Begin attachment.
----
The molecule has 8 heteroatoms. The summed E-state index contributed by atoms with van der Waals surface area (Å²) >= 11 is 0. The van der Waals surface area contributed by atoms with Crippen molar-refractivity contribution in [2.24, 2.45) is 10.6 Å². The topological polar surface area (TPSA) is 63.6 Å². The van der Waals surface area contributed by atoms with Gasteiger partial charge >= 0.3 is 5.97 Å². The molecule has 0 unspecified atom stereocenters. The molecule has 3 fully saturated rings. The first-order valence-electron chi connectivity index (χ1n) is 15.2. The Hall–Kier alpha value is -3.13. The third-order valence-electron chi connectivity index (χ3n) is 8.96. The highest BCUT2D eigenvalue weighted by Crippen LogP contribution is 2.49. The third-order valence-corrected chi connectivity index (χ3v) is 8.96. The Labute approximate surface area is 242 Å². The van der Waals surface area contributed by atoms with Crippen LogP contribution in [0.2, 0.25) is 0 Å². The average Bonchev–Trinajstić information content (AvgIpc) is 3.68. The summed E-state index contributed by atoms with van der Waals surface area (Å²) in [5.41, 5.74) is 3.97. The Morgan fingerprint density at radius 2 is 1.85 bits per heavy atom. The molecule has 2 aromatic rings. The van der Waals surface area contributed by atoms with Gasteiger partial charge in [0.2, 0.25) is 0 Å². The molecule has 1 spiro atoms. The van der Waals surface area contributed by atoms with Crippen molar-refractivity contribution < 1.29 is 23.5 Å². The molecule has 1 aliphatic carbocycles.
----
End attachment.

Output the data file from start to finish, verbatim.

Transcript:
The molecule has 8 heteroatoms. The summed E-state index contributed by atoms with van der Waals surface area (Å²) >= 11 is 0. The van der Waals surface area contributed by atoms with Crippen molar-refractivity contribution in [2.24, 2.45) is 10.6 Å². The topological polar surface area (TPSA) is 63.6 Å². The van der Waals surface area contributed by atoms with Gasteiger partial charge >= 0.3 is 5.97 Å². The molecule has 0 unspecified atom stereocenters. The molecule has 3 fully saturated rings. The first-order valence-electron chi connectivity index (χ1n) is 15.2. The Hall–Kier alpha value is -3.13. The third-order valence-electron chi connectivity index (χ3n) is 8.96. The highest BCUT2D eigenvalue weighted by Crippen LogP contribution is 2.49. The third-order valence-corrected chi connectivity index (χ3v) is 8.96. The Labute approximate surface area is 242 Å². The van der Waals surface area contributed by atoms with Crippen LogP contribution in [0.2, 0.25) is 0 Å². The average Bonchev–Trinajstić information content (AvgIpc) is 3.68. The summed E-state index contributed by atoms with van der Waals surface area (Å²) in [5.41, 5.74) is 3.97. The Morgan fingerprint density at radius 2 is 1.85 bits per heavy atom. The molecule has 2 aromatic rings. The van der Waals surface area contributed by atoms with Gasteiger partial charge in [0.2, 0.25) is 0 Å². The molecule has 1 spiro atoms. The van der Waals surface area contributed by atoms with Crippen molar-refractivity contribution < 1.29 is 23.5 Å². The molecule has 1 aliphatic carbocycles.